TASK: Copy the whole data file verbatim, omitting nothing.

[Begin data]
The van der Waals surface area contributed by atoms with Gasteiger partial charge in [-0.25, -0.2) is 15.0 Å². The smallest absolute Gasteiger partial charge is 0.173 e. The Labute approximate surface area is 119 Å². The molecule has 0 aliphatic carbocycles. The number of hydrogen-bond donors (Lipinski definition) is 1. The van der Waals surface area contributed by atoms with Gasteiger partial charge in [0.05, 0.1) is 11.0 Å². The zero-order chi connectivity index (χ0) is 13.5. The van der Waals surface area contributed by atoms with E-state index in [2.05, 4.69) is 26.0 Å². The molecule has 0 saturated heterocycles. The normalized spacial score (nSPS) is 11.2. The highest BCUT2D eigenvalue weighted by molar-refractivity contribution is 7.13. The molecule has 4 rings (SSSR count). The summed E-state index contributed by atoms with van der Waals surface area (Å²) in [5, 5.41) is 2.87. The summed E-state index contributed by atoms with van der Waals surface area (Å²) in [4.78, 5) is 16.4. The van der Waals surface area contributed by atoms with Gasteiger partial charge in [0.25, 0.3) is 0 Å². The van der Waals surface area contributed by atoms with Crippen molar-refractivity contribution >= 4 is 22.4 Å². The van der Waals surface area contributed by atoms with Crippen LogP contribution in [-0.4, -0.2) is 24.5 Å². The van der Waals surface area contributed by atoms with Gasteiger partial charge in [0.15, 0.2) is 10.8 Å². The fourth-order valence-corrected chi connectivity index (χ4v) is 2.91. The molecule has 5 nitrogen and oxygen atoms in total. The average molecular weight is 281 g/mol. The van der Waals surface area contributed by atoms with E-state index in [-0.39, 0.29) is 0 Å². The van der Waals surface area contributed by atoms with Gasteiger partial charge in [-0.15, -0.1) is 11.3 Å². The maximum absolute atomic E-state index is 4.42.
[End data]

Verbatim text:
The van der Waals surface area contributed by atoms with Gasteiger partial charge in [-0.25, -0.2) is 15.0 Å². The smallest absolute Gasteiger partial charge is 0.173 e. The Labute approximate surface area is 119 Å². The molecule has 0 aliphatic carbocycles. The number of hydrogen-bond donors (Lipinski definition) is 1. The van der Waals surface area contributed by atoms with Gasteiger partial charge in [0.05, 0.1) is 11.0 Å². The zero-order chi connectivity index (χ0) is 13.5. The van der Waals surface area contributed by atoms with E-state index in [2.05, 4.69) is 26.0 Å². The molecule has 0 saturated heterocycles. The normalized spacial score (nSPS) is 11.2. The highest BCUT2D eigenvalue weighted by molar-refractivity contribution is 7.13. The molecule has 4 rings (SSSR count). The summed E-state index contributed by atoms with van der Waals surface area (Å²) in [5, 5.41) is 2.87. The summed E-state index contributed by atoms with van der Waals surface area (Å²) in [4.78, 5) is 16.4. The van der Waals surface area contributed by atoms with Gasteiger partial charge in [0.25, 0.3) is 0 Å². The van der Waals surface area contributed by atoms with Crippen molar-refractivity contribution >= 4 is 22.4 Å². The van der Waals surface area contributed by atoms with Crippen LogP contribution in [-0.4, -0.2) is 24.5 Å². The van der Waals surface area contributed by atoms with Gasteiger partial charge in [0.15, 0.2) is 10.8 Å². The fourth-order valence-corrected chi connectivity index (χ4v) is 2.91. The molecule has 5 nitrogen and oxygen atoms in total. The average molecular weight is 281 g/mol. The van der Waals surface area contributed by atoms with E-state index in [-0.39, 0.29) is 0 Å². The van der Waals surface area contributed by atoms with Gasteiger partial charge in [-0.15, -0.1) is 11.3 Å². The maximum absolute atomic E-state index is 4.42.